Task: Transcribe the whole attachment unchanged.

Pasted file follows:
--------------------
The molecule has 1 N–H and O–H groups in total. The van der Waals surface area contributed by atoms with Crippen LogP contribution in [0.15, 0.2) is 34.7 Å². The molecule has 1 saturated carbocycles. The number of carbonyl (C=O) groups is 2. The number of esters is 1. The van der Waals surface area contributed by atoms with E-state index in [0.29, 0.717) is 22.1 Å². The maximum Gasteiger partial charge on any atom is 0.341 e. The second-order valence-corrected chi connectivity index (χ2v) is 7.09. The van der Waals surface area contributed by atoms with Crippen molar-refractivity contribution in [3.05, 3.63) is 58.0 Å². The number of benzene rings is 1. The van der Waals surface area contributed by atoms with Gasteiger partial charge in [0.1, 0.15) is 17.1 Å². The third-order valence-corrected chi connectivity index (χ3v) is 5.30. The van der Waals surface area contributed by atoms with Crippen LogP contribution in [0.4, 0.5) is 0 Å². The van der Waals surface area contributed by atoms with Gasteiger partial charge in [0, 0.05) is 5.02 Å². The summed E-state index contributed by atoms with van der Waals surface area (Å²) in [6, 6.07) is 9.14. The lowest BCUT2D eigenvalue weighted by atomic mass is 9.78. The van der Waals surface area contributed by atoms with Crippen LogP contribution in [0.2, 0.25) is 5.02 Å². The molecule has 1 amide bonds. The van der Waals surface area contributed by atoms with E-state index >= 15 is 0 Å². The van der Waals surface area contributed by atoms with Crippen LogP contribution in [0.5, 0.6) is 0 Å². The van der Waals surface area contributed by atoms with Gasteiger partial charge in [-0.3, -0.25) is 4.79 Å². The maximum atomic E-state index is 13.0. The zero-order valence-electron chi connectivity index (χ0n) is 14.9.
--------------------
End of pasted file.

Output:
The molecule has 1 N–H and O–H groups in total. The van der Waals surface area contributed by atoms with Crippen LogP contribution in [0.15, 0.2) is 34.7 Å². The molecule has 1 saturated carbocycles. The number of carbonyl (C=O) groups is 2. The number of esters is 1. The van der Waals surface area contributed by atoms with E-state index in [0.29, 0.717) is 22.1 Å². The maximum Gasteiger partial charge on any atom is 0.341 e. The second-order valence-corrected chi connectivity index (χ2v) is 7.09. The van der Waals surface area contributed by atoms with Crippen molar-refractivity contribution in [3.05, 3.63) is 58.0 Å². The number of benzene rings is 1. The van der Waals surface area contributed by atoms with Gasteiger partial charge in [0.1, 0.15) is 17.1 Å². The third-order valence-corrected chi connectivity index (χ3v) is 5.30. The van der Waals surface area contributed by atoms with Crippen LogP contribution in [0.4, 0.5) is 0 Å². The van der Waals surface area contributed by atoms with Gasteiger partial charge in [0, 0.05) is 5.02 Å². The summed E-state index contributed by atoms with van der Waals surface area (Å²) in [6, 6.07) is 9.14. The lowest BCUT2D eigenvalue weighted by atomic mass is 9.78. The van der Waals surface area contributed by atoms with Crippen LogP contribution in [0.2, 0.25) is 5.02 Å². The molecule has 1 amide bonds. The van der Waals surface area contributed by atoms with E-state index >= 15 is 0 Å². The van der Waals surface area contributed by atoms with Crippen LogP contribution in [0.5, 0.6) is 0 Å². The van der Waals surface area contributed by atoms with Gasteiger partial charge in [-0.3, -0.25) is 4.79 Å². The maximum atomic E-state index is 13.0. The zero-order valence-electron chi connectivity index (χ0n) is 14.9.